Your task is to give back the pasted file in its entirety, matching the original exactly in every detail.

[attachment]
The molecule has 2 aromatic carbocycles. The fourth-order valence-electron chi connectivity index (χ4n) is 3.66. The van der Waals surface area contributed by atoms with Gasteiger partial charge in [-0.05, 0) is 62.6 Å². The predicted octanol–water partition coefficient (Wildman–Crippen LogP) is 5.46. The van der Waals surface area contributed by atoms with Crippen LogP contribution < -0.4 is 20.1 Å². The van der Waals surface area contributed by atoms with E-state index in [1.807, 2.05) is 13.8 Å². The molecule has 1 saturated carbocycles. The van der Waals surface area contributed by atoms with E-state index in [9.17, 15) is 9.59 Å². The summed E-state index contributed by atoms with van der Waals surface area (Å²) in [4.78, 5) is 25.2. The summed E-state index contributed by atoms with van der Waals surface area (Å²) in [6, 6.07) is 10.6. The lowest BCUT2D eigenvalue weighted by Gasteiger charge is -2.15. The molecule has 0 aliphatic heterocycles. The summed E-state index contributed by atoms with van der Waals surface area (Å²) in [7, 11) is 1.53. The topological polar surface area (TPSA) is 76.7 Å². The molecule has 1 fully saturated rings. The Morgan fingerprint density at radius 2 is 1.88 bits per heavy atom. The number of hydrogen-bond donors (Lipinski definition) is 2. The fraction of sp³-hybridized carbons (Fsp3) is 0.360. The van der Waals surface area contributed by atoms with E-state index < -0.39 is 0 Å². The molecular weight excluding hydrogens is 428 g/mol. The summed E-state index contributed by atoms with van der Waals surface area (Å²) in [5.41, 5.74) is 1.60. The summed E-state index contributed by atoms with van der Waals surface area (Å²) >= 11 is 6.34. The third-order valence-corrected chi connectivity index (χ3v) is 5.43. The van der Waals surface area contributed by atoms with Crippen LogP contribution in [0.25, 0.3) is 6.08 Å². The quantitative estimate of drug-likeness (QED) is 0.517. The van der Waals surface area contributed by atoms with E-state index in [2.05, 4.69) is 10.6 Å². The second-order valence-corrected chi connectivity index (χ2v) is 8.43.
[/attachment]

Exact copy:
The molecule has 2 aromatic carbocycles. The fourth-order valence-electron chi connectivity index (χ4n) is 3.66. The van der Waals surface area contributed by atoms with Gasteiger partial charge in [-0.05, 0) is 62.6 Å². The predicted octanol–water partition coefficient (Wildman–Crippen LogP) is 5.46. The van der Waals surface area contributed by atoms with Crippen LogP contribution < -0.4 is 20.1 Å². The van der Waals surface area contributed by atoms with E-state index in [1.807, 2.05) is 13.8 Å². The molecule has 1 saturated carbocycles. The van der Waals surface area contributed by atoms with E-state index in [9.17, 15) is 9.59 Å². The summed E-state index contributed by atoms with van der Waals surface area (Å²) in [4.78, 5) is 25.2. The summed E-state index contributed by atoms with van der Waals surface area (Å²) in [6, 6.07) is 10.6. The lowest BCUT2D eigenvalue weighted by Gasteiger charge is -2.15. The molecule has 0 aliphatic heterocycles. The summed E-state index contributed by atoms with van der Waals surface area (Å²) in [7, 11) is 1.53. The topological polar surface area (TPSA) is 76.7 Å². The molecule has 1 fully saturated rings. The Morgan fingerprint density at radius 2 is 1.88 bits per heavy atom. The number of hydrogen-bond donors (Lipinski definition) is 2. The fraction of sp³-hybridized carbons (Fsp3) is 0.360. The van der Waals surface area contributed by atoms with E-state index < -0.39 is 0 Å². The molecular weight excluding hydrogens is 428 g/mol. The summed E-state index contributed by atoms with van der Waals surface area (Å²) in [5.41, 5.74) is 1.60. The summed E-state index contributed by atoms with van der Waals surface area (Å²) >= 11 is 6.34. The third-order valence-corrected chi connectivity index (χ3v) is 5.43. The van der Waals surface area contributed by atoms with Crippen LogP contribution in [0.25, 0.3) is 6.08 Å². The quantitative estimate of drug-likeness (QED) is 0.517. The van der Waals surface area contributed by atoms with E-state index in [2.05, 4.69) is 10.6 Å². The second-order valence-corrected chi connectivity index (χ2v) is 8.43.